Sweet Maria's Home Coffee Roasting

The Panama Cupping Competition 2002, Boquete, Chirqui, Panama

Sometimes, it is abundantly clear that working in the coffee trade has unique advantages over ... say... selling pretzels. It's not that I don't like pretzels, but chances are that your pretzel-oriented business trips are going to take you to Pittsburgh or Potomac ...But not into the beautiful highlands of Panama, temperature 66 to 68 average year round. I was invited to be a cupping judge at the 2002 Panama Specialty Coffee Association cupping competition in Boquete, Panama. There were 15 judges, mostly from the United States although there were 2 from Canada and 1 from Japan. The competition is held in Volcan on the Pacific side of Volcan Baru in the Boquete region, and in the town of Boquete (on the east-facing side of Baru). The Click on any small image to see the full-size picture.

Panama Overview Map
 

The flight from Newark NJ to Panama City is just 4 hours 20 minutes. Panama is in the Eastern time zone so for me there was no time adjustment. It takes a while to realize that Panama is aligned East-West, not North-South! The currency is the Dollar or the Balboa, which are the same size and weight and are used interchangeably.


Panama is much more than a canal! Mountain top view on the Hartmann Finca looking into La Amistad National Forest on the border of Panama and Costa Rica.

The temperatures in the mountains averages from 66-68 degrees year round! The dry season is December - May, and rainfall the rest of the year is 12-14 inches a month average. Visit this beautiful place!

To get to the mountain town of Boquete, you fly to Panama City, get a small plane flight on Aeroperlas to the coastal town of David on the Pacific, and then a bus ride up the mountain which takes just 30 minutes.

The Feria de Las Floras y Cafe is in January in Boquete, and is definitely the season and the occasion to visit! For a NY Times travel article on Boquete, click here.


The judging was Monday through Wednesday and the last of the judges arrived on Monday morning. There were 26 coffees entered in the competition and 1 had been disqualified for having a noticeable taint in the cup (rare among high quality Panamanian coffees).

There was a total of 16 judges and 6-12 cups were prepared from each sample ...So there was a lot of slurping going on. There were 3 cupping sessions, then a finalist session for the top scoring samples.



This was the first day after the first cupping session, and we are discussing our results.
The joker on the left of the frame is me.


Standing in front of a 20' tall typica tree on Finca La Fortuna. The farm was unkempt for several years and the trees were not pruned.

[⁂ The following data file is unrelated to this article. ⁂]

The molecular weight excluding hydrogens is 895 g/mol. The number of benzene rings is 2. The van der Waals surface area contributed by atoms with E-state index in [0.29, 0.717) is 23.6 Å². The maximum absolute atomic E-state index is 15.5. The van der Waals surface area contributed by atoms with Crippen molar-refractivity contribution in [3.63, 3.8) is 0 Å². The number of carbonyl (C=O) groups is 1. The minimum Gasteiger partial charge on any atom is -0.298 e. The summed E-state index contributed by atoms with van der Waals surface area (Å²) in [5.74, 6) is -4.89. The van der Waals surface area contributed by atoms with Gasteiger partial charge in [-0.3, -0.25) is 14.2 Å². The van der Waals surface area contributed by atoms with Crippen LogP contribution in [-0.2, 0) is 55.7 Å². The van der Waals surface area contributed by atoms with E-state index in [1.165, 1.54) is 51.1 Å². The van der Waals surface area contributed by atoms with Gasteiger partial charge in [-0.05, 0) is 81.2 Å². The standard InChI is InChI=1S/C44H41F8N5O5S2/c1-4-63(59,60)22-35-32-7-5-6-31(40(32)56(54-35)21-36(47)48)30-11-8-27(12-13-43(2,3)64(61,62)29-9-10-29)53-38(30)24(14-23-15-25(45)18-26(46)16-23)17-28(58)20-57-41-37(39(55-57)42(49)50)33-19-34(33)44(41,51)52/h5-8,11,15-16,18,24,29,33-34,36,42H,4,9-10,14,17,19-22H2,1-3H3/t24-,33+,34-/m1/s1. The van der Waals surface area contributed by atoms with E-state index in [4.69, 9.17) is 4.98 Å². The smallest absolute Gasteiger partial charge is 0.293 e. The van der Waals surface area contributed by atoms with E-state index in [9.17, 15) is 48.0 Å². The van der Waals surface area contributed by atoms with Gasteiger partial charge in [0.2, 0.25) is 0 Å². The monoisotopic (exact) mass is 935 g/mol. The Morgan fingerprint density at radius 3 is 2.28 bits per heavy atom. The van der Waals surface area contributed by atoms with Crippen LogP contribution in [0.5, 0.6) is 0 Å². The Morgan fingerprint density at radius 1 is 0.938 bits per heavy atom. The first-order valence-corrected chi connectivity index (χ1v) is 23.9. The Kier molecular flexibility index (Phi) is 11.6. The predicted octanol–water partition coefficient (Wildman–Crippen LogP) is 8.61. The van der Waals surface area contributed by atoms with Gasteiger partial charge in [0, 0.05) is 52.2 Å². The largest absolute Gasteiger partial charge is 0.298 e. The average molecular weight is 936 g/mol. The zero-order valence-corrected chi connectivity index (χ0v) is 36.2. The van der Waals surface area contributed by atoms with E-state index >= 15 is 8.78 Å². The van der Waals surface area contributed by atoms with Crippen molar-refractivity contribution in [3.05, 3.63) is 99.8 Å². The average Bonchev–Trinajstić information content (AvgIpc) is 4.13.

The coffee trees were in beautiful shape and still blooming although it was late in the crop cycle for this.

If you have never smelled coffee flowers, they are sweet -like jasmine but not as overwhelming.



Caturra tree with flowers in Boquete



There were actually new flowers on the same branch as very young coffee cherries. The abundant flowering is a good sign for lots of coffee cherry in next years crop, but the young seeds are not wanted at this time in the season - they make the tree expend energy that should be directed toward flowering and growth for next year.

In the mornings and afternoons we had breaks between the cupping sessions to look around. I woke up with the birds at 5 am every morning and wet running. This is a hilltop view of dawn in Boquete.

I love dogs so I couldn't pass up a picture at the local Catholic church in Boquete

It was the week after Holy Week and Easter, but the floats were still on the streets in town.


All the judges found Boquete's local cafe amusing. Peter from Starbuck's was one of the judges and he said he would send this along to headquarters as a joke. I knew he was kidding ... but I can't help but think it will end up on some humorless lawyers desktop and they'll send a letter out.

Finca Hartmann is one of the most naturalistic and beautiful farms I have seen. While not eco-certified (!), it has an incredible balance between shade-grown coffee, virgin forest and subsistence farming. There are small banana groves just to feed the Black Howler and Capuchin monkeys. The farm borders the La Amistad National Forest.


Sr. Ratibor Hartmann



A very amusing sign to warn hunters to stay off the Finca.

Sr. Hartmann inspecting coffee stored in parchment. This is his special wood bodega that, some say, imparts special qualities to his coffee.

To the right, from top to bottom:

Sr. Hartmann is a naturalist and was a scientific lab technician working with zoologists before taking over the family farm. He has an amazing collection of insects collected from the farm, including the incredibly huge Rhinoceros Beetles seen here, about 7 or 8 inches in length.